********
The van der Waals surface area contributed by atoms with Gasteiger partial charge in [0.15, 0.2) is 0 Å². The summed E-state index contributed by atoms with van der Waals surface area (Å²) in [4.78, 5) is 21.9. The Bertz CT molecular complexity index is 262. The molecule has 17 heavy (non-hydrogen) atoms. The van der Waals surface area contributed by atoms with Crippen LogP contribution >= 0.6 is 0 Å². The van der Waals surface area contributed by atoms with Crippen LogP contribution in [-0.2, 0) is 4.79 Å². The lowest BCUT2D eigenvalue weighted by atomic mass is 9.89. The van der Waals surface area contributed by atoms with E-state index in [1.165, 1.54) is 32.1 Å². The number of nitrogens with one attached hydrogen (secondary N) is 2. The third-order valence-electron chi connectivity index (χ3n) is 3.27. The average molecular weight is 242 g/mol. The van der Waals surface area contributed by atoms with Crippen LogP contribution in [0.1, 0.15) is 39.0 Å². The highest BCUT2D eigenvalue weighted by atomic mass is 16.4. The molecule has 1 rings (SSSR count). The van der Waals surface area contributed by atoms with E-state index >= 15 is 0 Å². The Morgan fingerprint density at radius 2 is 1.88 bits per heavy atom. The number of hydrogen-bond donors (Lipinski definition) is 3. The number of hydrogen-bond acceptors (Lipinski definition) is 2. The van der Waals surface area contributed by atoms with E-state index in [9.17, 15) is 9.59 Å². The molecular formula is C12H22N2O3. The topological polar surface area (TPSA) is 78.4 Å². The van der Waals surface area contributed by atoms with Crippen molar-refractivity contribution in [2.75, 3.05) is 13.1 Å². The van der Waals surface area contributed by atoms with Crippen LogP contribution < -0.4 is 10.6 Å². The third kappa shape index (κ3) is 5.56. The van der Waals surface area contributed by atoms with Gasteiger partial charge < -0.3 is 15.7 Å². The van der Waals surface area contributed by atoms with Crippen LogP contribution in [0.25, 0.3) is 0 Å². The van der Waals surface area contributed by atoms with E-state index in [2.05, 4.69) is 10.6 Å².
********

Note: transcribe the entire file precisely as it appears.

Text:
The van der Waals surface area contributed by atoms with Gasteiger partial charge in [0.15, 0.2) is 0 Å². The summed E-state index contributed by atoms with van der Waals surface area (Å²) in [4.78, 5) is 21.9. The Bertz CT molecular complexity index is 262. The molecule has 17 heavy (non-hydrogen) atoms. The van der Waals surface area contributed by atoms with Crippen LogP contribution >= 0.6 is 0 Å². The van der Waals surface area contributed by atoms with Crippen LogP contribution in [-0.2, 0) is 4.79 Å². The lowest BCUT2D eigenvalue weighted by atomic mass is 9.89. The van der Waals surface area contributed by atoms with E-state index in [1.165, 1.54) is 32.1 Å². The number of nitrogens with one attached hydrogen (secondary N) is 2. The third-order valence-electron chi connectivity index (χ3n) is 3.27. The average molecular weight is 242 g/mol. The van der Waals surface area contributed by atoms with Crippen LogP contribution in [0.1, 0.15) is 39.0 Å². The highest BCUT2D eigenvalue weighted by atomic mass is 16.4. The molecule has 1 rings (SSSR count). The van der Waals surface area contributed by atoms with E-state index >= 15 is 0 Å². The Morgan fingerprint density at radius 2 is 1.88 bits per heavy atom. The number of hydrogen-bond donors (Lipinski definition) is 3. The number of hydrogen-bond acceptors (Lipinski definition) is 2. The van der Waals surface area contributed by atoms with E-state index in [9.17, 15) is 9.59 Å². The molecular formula is C12H22N2O3. The topological polar surface area (TPSA) is 78.4 Å². The van der Waals surface area contributed by atoms with Crippen molar-refractivity contribution in [2.75, 3.05) is 13.1 Å². The van der Waals surface area contributed by atoms with Crippen LogP contribution < -0.4 is 10.6 Å². The third kappa shape index (κ3) is 5.56. The van der Waals surface area contributed by atoms with Gasteiger partial charge < -0.3 is 15.7 Å². The van der Waals surface area contributed by atoms with Crippen LogP contribution in [0.25, 0.3) is 0 Å². The van der Waals surface area contributed by atoms with E-state index in [2.05, 4.69) is 10.6 Å².